Placeholder Image

字幕表 動画を再生する

  • Let's take a look at the British accent.

  • So I'm going to call this RP, which is "received pronunciation", and it's sort of your more upper class British accent.

  • It's not really spoken today on the streets of London unless you were born maybe before 1950.

  • But it's a really important accent to have, especially as an actor, because RP is used for a lot of period dramas.

  • So let's take a look at the oral posture for RP British English.

  • So the jaw is raised and brought forward a little, and the tongue is up but never pulled back.

  • So some people find it useful to put their finger in between their teeth,

  • and they find the oral posture of the RP accent like that.

  • So you can give that a try if that's helpful to you.

  • But the tongue is so far up in the mouth that words like "little" and "department"

  • are easier to pronounce than in a general American oral posture where your jaw is open,

  • where we'd say "little" or "department". We wouldn't get those T sounds.

  • So let's take a look as some RP sound changes.

  • So the first one I want to look at is the E to the "i" sound,

  • and this, again, is a very upper class, almost an antiquated sound.

  • You will hear it sometimes in people speaking today, but it's a good distinction to make.

  • So in the phrase, "Betty is really silly," "E, E, E" in the American accent.

  • In the RP accent, we'd go, "Betty is really silly. Betty is Silly."

  • Take a look at that American "uh" sound.

  • "It's just another humdrum day," turns into something a little more forward in the mouth.

  • "It's just another humdrum day. It's just another humdrum day." "Uh", "ah".

  • Just a really important distinction there.

  • Let's took at some A R words.

  • So, "We got married in Paris," is how I would say it.

  • I have a little bit more R coloring than most people. I was raised in Florida.

  • So, "We got married in Paris," is a little lighter American accent for you.

  • But in the RP accent, we would go, "We got married in Paris."

  • It's a more pure sound. It's one vowel as opposed to a diphthong, which is two vowels.

  • "Mar", "married", "Paris" in my accent, and then "Married" and "Paris", one vowel sound.

  • This is a kicker for British English. And this is actually the way I jump into it.

  • I would say in my accent, "Thought, thought." But in RP, I would say, "Thought."

  • You bring the lip corners forward. "Thought, thought".

  • "Saul's daughter studied Law." "Saul's daughter studied Law," as opposed to, "Saul's daughter studied Law," in my American accent.

  • You want, "Saul's daughter studied Law." And then there's the shorter version of that same sound.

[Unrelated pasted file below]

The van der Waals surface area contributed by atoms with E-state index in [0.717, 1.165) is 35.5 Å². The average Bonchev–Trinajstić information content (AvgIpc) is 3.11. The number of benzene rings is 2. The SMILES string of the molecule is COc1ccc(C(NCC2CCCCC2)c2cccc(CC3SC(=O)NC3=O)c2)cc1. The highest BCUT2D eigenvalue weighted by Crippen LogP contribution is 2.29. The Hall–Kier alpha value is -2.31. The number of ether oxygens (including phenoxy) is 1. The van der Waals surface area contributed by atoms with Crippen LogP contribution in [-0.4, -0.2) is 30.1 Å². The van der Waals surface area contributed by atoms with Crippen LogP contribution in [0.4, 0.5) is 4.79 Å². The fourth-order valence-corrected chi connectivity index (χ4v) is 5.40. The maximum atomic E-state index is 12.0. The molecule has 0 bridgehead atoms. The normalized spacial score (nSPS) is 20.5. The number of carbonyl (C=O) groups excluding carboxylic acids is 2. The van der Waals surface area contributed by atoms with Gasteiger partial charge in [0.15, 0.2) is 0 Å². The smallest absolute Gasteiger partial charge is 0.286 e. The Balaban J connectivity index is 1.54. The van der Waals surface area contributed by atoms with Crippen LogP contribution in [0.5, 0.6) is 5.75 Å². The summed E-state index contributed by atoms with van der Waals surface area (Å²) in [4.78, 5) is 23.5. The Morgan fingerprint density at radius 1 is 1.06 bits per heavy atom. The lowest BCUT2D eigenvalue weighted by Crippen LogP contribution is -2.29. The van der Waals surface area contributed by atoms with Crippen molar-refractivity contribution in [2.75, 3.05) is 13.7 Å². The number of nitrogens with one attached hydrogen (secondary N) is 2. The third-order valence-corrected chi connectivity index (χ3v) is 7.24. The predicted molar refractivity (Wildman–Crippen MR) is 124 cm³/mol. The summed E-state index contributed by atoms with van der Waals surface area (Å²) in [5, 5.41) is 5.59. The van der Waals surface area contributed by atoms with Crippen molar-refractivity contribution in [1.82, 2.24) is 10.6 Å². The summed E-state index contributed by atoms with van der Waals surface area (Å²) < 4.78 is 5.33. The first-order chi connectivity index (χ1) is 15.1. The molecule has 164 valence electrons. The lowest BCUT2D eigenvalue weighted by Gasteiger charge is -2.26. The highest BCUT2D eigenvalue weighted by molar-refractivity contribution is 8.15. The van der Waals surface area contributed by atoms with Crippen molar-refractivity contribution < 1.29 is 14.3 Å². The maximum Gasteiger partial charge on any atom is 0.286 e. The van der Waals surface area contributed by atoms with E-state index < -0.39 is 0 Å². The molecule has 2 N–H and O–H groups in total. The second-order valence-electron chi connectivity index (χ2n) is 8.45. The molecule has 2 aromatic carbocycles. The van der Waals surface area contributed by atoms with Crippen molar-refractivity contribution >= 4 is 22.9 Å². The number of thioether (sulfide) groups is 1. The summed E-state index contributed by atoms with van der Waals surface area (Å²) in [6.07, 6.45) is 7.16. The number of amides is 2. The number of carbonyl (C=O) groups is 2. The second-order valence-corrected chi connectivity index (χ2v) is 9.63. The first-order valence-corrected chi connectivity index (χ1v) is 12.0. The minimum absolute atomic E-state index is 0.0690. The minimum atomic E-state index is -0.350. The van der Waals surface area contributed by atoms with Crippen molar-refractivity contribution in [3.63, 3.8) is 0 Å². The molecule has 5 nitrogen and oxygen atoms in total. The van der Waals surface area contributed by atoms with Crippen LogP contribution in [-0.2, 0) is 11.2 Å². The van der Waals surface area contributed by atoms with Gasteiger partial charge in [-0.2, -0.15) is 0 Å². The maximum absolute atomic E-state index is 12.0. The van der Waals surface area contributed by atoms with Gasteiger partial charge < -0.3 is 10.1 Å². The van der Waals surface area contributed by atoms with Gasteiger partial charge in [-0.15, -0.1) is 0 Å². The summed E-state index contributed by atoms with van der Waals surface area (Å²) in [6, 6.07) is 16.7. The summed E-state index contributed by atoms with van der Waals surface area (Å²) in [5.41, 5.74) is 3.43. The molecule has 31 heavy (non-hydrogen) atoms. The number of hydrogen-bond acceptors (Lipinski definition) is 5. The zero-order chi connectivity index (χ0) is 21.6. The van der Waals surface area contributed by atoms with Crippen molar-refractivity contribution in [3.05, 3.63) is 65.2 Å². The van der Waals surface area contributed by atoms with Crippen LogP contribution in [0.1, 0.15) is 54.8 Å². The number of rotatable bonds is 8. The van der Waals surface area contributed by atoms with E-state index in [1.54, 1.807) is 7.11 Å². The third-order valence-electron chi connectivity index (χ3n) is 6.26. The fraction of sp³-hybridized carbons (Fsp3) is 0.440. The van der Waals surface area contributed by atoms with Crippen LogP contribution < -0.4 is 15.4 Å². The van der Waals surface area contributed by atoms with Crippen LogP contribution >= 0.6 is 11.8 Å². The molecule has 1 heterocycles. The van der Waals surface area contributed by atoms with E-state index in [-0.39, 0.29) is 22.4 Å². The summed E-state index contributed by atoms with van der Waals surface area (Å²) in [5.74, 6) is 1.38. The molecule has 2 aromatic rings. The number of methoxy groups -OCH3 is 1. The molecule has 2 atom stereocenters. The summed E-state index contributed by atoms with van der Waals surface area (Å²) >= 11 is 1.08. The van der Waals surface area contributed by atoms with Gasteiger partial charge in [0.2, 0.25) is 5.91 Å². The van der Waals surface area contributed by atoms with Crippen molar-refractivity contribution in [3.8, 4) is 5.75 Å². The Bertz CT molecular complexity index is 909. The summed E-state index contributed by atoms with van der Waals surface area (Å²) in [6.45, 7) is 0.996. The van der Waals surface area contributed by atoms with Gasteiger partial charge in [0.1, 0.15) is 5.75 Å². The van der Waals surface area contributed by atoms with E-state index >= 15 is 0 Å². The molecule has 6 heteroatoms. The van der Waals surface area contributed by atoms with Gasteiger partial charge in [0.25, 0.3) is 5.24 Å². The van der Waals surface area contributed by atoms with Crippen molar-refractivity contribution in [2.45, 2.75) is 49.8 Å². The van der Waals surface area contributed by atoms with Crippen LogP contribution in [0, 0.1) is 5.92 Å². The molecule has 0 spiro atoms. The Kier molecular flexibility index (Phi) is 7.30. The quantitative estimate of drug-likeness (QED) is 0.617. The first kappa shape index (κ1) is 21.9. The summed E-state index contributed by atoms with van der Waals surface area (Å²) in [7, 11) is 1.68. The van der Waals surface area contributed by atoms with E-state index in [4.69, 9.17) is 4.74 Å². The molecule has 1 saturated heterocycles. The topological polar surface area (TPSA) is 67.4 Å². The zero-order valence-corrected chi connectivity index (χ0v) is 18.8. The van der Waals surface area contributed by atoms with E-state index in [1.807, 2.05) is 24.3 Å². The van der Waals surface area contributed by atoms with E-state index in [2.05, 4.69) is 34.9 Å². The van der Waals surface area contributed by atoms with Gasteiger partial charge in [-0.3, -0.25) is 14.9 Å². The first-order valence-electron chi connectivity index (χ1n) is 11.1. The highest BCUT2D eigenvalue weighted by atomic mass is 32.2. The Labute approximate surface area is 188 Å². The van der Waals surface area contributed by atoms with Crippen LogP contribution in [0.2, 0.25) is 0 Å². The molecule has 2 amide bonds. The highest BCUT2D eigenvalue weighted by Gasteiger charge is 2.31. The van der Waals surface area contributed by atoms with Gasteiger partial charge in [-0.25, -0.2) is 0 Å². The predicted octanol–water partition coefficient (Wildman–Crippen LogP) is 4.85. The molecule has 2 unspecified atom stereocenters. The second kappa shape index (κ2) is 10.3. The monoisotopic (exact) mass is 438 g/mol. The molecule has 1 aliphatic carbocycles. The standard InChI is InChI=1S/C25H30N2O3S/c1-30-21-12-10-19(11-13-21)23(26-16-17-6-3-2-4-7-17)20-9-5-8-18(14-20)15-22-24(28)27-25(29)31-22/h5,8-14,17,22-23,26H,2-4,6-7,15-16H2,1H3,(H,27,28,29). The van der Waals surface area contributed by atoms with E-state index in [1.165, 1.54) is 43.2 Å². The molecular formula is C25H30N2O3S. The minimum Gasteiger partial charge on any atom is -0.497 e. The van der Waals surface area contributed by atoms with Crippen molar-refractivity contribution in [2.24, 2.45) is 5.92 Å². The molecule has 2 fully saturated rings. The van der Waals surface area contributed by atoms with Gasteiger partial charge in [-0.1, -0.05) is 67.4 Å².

• So in American English it would be, "Roger lost his dog."

  • In your RP accent, you would say, "Roger lost his dog."

  • Again, these ER sounds, in American English, turn into a more pure sound in the RP accent.

  • "I don't dare wear my hair like Mary." turns into,

  • "I don't dare wear my hair like Mary." "Mary". "I don't dare wear my hair like Mary."

  • Same thing with the word "sure".

  • In America English it would be "sure". You get those two beats, "sure".

  • And in your RP accent, it would be "sure". And the same thing with the word "far".

  • Far is like two syllables, a diphthong, "ar". And in your British English, it would be "far".

  • Sometimes you get another diphthong created with words like "here".

  • In American English, it's "here, 'ere".

  • In your RP, it would be "here".

  • So a little bit of a schwa at the end, a little bit of an "uh". "Here". Give that a try.

  • So you've already noticed that in British English, or RP, there aren't a lot of R's.

  • It's a non-rhotic accent is what we call it, except when a word ends with an R and the next word begins with a vowel. It's called elision.

  • In my American accent, the phrase, "My brother owns a number of them. My brother owns a number of them."

  • In British English, you wouldn't say, "My brother owns a number of them."

  • You would say, "My brother owns a number of them. My brother owns a number of them."

  • I love the liquid U in RP. "Duty", "tutor",

  • and especially if you're in a Shakespeare play, you want to say "duke" and not "duke".

  • Words ending in A-R-Y or O-R-Y, like "preliminary" and "unnecessary" become shortened.

  • So it's "preliminary", "unnecessary".

  • If you're going for a very high-class British accent, you want to try to tap the R's.

  • Instead of "hurry", you would say "hurry" and "very", "very... very, very very." "I was very much in a hurry."

  • The phrase, "There's a chance the class will laugh," turns into, "There's a chance the class will laugh."

  • Now, this does not happen all the time. So take a look at native speakers and notice when that change happens.

  • From "a" to "ah".

  • So what is the musicality of the RP accent?

  • So you find a lot more pitch variation than in American English.

  • So pitch variation and length, but don't take my word for it.

  • Like I said, listen to native speakers and notice the musicality for yourself.

  • So there are some tips on the RP or British accent.

Let's take a look at the British accent.


ワンタップで英和辞典検索 単語をクリックすると、意味が表示されます

A2 初級

イギリス訛りのやり方|アクセントトレーニング (How to Do a British Accent | Accent Training)

  • 2238 183
    Colleen Jao に公開 2021 年 01 月 14 日